We have lived through countless cycles of cultural trends becoming fashion trends and igniting wildfire through the invisible wires that connect our computers — and I am only speaking in the context of the last four years.
There was normcore, which The Cut established in 2014 — no doubt a loose byproduct of generation Phoebe (as in, Philo), thanks to her reimagining Birkenstocks as prime fashion footwear, which splintered off to reappraise various other forms of “normal” garments: clogs, sweatpants, baseball caps et al. After normcore came athleisure, a logical next step by the rules of this timeline, built upon the sweatpants and baseball caps and hoodies of normcore but further demanding the frivolous wearing of exercise clothes. No gym class, no problem. Just add a necklace and call it fashion. Then there was menocore, millennial pink and the color theories that followed.
In tandem with these color stories, Rihanna made a case for bathleisure — the recreational wearing of aprés-shower garments (such as robes and hair towels). Bathleisure then spawned a million Instagram photos, but most recently, it is sleepleisure that is building upon the various narratives and establishing its own place within the consequent vernacular.
Sleepleisure is similar to the trends that came before it in that it references a utilitarian mode of dress (covering yourself to sleep), but unlike the other trends, this one predates the aughts. Miuccia Prada has been putting pajama clothes on her runway for as long as she has been producing satin spaghetti straps. Negligees have existed as sheaths-to-wear-out since the beginning of Donna Karan’s design career. One of Alexander Wang’s most lauded collections essentially presented cotton pajama shorts and shirts. People wear slip dresses as frequently and effortlessly as they drink coffee. For the Spring 2019 season alone, Mansur Gavriel presented a navy blue silk pajama set styled with sparkly pointed-toe flats. Stella McCartney showed silk short-shorts with lace trim, coupled with an oversize T-shirt akin to a raggedy one that, say, a manic-pixie version of you might steal from her boyfriend. Chanel had a yellow silk shirt similarly accompanied by lace trim with a matching dress under it. This is not even to mention the deluge of brands — Sleepy Jones, Ascenso, Daily Sleeper, Morgan Lane, Three Graces London — that exist purely to enmesh the world of the most intimate pieces we wear with the ones we put on as public projections. To make a case for innerwear as outerwear.
But that’s just it — innerwear is outerwear because what we do inside is no longer private. By definition, this makes it public. If you’re in a bathtub wearing a towel over your head and choose to take a selfie and release it, the experience no longer belongs to you. As our relationships with social media, the building of our personal brands and the resultant followings that substantiate these brands grow ever more psychologically urgent, the banalities of what we used to do in our own space as mere acts of self-maintenance or indulgence (brush our teeth, comb our hair, eat cereal in bed, wear an ugly sweatshirt to watch a bad rom-com) seem less banal and thus more shareable. Suddenly, our private behavior becomes public.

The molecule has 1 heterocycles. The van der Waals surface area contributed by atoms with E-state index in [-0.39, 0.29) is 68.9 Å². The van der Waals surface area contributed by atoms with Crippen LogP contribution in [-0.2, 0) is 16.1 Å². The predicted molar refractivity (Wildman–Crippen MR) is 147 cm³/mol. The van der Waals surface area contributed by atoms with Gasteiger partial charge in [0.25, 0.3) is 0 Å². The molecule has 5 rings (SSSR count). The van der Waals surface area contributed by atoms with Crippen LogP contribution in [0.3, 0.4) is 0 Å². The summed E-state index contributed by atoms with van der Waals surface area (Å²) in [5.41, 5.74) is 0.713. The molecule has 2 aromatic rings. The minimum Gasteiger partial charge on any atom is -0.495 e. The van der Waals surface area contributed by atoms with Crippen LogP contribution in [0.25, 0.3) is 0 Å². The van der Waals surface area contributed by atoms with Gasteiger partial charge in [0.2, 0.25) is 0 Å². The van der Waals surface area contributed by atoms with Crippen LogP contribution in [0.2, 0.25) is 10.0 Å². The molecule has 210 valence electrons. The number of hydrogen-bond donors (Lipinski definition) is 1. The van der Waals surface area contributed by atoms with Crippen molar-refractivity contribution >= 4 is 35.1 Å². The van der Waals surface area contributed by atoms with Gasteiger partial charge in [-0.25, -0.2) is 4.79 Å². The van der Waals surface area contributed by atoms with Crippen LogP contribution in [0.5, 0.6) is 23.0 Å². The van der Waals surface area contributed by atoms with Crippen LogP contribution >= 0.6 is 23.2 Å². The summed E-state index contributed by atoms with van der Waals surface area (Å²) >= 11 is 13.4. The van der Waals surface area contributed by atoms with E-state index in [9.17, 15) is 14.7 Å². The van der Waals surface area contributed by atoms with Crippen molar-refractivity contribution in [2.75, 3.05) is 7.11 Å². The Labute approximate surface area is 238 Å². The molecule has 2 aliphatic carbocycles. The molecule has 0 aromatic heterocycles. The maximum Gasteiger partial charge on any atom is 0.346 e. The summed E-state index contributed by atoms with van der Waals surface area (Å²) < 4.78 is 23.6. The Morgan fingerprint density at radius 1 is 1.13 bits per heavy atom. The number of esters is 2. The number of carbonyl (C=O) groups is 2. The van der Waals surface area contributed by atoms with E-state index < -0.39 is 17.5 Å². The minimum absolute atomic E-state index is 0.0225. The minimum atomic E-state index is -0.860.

This can be seen as a blessing or a curse, but I’d rather indulge the former, because publicizing the previously privatized offers the perpetuation of nuanced thinking in that it can force you to challenge notions you have assumed as fact by reflecting inward, reevaluating the quotidian nature of the things you might do on autopilot, like put on pajamas, and ultimately reroute them — make them come alive. Even, dare I say, find joy in them.
And look — we don’t have to find joy in everything. Some shit sucks, it just does, but when shit hits the fan and we’re wallowing in its suckiness, we do have a choice to continue in our brooding or to look for a brighter side. Sleepleisure, like the trends before it, enables the pursuit of this bright side by taking the positive association tethered to the act and allowing for it to bleed into areas outside of its core function.
If athleisure can make you feel like you’re inside the blissful haze of a weekend sin agenda even when you’re not; if normcore, by way of the nostalgia associated with it, makes you feel like a younger version of yourself, free from the burden of responsibility; and if menocore makes you feel like a semi-retired Nancy Meyers-film protagonist, then sleepleisure is a reminder of what is widely held as one of the best parts of the day: bedtime, which either finds you feeling accomplished or relieved depending on how your day went but either way lucky to be in bed. Not a bad place to be.
By wearing a pair of thermals with a matching henley, styled with sunglasses and satin feather-embellished mules and a robe or pearl earrings; or a sequin-adorned cardigan over your favorite T-shirt and silk negligee shorts with extravagant socks and delectable sandals; or a cotton nightgown with a trench coat and gigantic bow in your hair to run an errand or go to work (maybe?), or perhaps just simply to feel how you once did as a kid on Saturday morning playing dress up, you submit yourself to a choice that finds your mindset in opposition with that initial wallowing.
And that’s always what it boils down to, right? Your mindset. Of course, dressing up your pajamas will not dramatically improve your life, it probably won’t even actually make you feel much better for longer than the time it takes to contemplate your reflection, but it’s a start. It’s better than nothing, and that’s something.